Here is the most recent report on the Moberly Lake trout rehabilitation project.

Executive Summary

Lake trout declines in Moberly Lake have been a matter of public concern since at least the early 1970’s. A series of standardised habitat assessments completed by Horne (2003) and Anderson (2007a) indicate that habitat quality is excellent, and that the long and varied history of harvest pressures was responsible for lake trout declines.

Lake trout stock assessment and mark-recapture work completed from 2005-2012 indicates that lake trout are at critically low abundance (less than 500 fish ? 35cm) and that a nearly total collapse in recruitment is occurring, the combination of which may lead to extirpation within a ten-year period (Anderson 2009).

The recruitment failures are believed to be the result of cultivation-depensation interactions within the larger fish community, and most likely involve lake whitefish (and/or perhaps slimy sculpins; Anderson 2009).

In collaboration with the Freshwater Fisheries Society of BC (FFSBC), a series of three rehabilitative stocking efforts have been undertaken in an effort to re-establish the species community balance in Moberly Lake and promote successful recruitment of lake trout to the population. To this end, the first successful egg-take was completed in fall 2010, using Moberly lake trout as brood stock. The progeny were hatchery-reared until release as large yearlings in the spring of 2012. The second egg-take was completed in the fall of 2012, again using native brood stock, with progeny intended for release in the spring of 2014. One last egg collection and subsequent stocking is planned for the fall of 2014 and spring of 2016 respectively.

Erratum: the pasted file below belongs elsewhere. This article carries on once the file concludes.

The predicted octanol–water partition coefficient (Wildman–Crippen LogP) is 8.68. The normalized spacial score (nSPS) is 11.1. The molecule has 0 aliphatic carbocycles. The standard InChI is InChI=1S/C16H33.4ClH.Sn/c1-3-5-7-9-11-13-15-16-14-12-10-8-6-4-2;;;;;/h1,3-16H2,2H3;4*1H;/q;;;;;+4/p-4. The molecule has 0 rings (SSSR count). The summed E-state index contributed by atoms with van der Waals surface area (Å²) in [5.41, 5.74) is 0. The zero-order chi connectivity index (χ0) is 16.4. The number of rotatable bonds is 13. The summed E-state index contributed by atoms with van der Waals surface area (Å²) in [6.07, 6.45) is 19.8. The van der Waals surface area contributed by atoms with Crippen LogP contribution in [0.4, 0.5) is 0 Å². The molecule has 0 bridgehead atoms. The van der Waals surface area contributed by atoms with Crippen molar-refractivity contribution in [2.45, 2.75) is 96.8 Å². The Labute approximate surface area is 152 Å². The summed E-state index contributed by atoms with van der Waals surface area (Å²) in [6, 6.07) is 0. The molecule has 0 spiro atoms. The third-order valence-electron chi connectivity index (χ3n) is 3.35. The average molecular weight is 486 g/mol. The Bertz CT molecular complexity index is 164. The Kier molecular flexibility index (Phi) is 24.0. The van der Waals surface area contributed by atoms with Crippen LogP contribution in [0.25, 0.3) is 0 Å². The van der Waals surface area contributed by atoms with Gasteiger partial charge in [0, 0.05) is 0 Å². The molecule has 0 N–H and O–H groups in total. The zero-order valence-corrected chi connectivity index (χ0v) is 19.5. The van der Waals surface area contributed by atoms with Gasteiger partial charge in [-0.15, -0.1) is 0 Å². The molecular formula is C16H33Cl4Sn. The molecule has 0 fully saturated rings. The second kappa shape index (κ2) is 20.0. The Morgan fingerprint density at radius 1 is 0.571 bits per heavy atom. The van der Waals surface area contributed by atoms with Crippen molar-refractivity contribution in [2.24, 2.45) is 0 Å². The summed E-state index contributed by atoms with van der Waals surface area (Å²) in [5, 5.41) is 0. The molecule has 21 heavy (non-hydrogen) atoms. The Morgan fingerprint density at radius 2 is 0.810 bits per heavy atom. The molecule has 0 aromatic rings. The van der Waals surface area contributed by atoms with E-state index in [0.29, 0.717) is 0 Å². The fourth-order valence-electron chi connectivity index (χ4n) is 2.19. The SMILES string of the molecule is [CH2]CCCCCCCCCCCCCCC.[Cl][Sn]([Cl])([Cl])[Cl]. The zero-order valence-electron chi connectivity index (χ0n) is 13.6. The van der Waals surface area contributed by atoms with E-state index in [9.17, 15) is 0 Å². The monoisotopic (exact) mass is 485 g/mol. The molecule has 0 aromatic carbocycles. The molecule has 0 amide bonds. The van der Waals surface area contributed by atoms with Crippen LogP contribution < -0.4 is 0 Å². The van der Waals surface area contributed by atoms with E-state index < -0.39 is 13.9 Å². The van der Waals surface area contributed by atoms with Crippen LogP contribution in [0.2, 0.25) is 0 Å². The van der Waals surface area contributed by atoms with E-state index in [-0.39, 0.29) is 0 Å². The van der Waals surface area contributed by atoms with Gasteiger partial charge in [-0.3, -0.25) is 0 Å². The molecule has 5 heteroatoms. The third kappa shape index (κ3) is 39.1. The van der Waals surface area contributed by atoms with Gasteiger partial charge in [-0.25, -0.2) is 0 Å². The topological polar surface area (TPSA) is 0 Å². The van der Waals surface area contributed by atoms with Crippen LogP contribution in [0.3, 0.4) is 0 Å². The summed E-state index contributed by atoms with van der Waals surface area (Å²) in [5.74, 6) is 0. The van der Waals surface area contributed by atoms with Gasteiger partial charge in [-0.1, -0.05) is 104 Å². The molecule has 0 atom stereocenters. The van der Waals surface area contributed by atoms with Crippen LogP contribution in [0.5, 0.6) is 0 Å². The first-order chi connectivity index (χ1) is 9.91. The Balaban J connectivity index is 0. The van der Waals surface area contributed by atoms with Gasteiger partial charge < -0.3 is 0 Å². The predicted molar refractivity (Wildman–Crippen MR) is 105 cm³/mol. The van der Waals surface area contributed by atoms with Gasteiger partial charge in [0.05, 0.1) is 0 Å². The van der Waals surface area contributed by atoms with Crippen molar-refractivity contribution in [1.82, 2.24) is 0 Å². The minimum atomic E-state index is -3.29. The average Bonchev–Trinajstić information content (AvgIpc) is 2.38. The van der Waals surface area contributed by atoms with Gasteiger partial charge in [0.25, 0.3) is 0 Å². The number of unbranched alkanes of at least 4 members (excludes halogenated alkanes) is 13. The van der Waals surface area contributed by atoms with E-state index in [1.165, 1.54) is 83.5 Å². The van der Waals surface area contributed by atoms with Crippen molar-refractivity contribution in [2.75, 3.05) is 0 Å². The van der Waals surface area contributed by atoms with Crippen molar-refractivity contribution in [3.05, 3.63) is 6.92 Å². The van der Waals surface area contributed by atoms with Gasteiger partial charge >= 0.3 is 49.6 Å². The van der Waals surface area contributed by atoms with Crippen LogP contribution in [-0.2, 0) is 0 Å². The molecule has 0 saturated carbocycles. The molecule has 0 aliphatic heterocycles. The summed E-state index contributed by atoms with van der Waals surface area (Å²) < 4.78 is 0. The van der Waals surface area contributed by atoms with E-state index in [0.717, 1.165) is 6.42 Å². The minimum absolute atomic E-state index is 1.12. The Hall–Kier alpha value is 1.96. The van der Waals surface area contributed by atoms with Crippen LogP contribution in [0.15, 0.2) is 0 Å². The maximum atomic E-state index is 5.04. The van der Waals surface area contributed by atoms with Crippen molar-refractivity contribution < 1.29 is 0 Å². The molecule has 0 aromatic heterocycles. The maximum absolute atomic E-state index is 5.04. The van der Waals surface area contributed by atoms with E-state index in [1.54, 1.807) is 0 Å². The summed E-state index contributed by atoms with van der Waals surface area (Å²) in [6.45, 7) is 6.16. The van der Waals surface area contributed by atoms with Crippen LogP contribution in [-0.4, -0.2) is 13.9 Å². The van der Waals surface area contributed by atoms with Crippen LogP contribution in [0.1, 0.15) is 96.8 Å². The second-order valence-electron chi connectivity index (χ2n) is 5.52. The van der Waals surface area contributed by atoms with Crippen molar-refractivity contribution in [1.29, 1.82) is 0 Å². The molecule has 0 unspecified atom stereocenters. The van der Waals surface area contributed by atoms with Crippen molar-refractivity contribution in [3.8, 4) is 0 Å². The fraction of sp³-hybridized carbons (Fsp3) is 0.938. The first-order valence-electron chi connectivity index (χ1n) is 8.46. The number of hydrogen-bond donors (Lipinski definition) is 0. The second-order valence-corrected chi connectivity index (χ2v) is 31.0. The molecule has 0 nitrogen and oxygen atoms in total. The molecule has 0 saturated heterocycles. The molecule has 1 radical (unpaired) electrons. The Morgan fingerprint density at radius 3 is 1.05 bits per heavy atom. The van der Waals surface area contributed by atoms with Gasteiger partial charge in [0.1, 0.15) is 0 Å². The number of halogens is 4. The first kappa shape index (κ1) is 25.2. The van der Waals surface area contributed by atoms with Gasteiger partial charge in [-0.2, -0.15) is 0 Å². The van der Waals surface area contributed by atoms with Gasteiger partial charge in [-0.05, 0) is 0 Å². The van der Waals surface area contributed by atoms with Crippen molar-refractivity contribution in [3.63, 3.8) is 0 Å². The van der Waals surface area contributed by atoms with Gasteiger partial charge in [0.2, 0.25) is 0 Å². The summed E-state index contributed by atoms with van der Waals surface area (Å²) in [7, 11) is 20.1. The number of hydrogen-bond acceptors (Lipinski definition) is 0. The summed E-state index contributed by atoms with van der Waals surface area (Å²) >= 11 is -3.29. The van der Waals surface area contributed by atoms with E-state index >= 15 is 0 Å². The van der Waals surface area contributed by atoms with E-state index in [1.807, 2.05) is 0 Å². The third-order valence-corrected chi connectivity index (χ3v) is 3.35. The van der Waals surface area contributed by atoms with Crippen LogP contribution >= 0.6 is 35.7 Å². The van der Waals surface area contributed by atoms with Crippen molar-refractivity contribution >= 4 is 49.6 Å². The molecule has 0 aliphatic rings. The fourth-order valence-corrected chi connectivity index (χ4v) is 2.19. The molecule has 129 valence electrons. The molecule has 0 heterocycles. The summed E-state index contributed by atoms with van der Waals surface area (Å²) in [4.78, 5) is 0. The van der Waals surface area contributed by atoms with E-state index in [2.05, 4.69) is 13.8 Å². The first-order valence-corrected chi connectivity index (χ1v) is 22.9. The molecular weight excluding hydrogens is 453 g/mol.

The main intent of this report is to document the activities completed since the time of last reporting (2010-2012 inclusive), and provide an update on results of the continuing data analyses.

Complete Report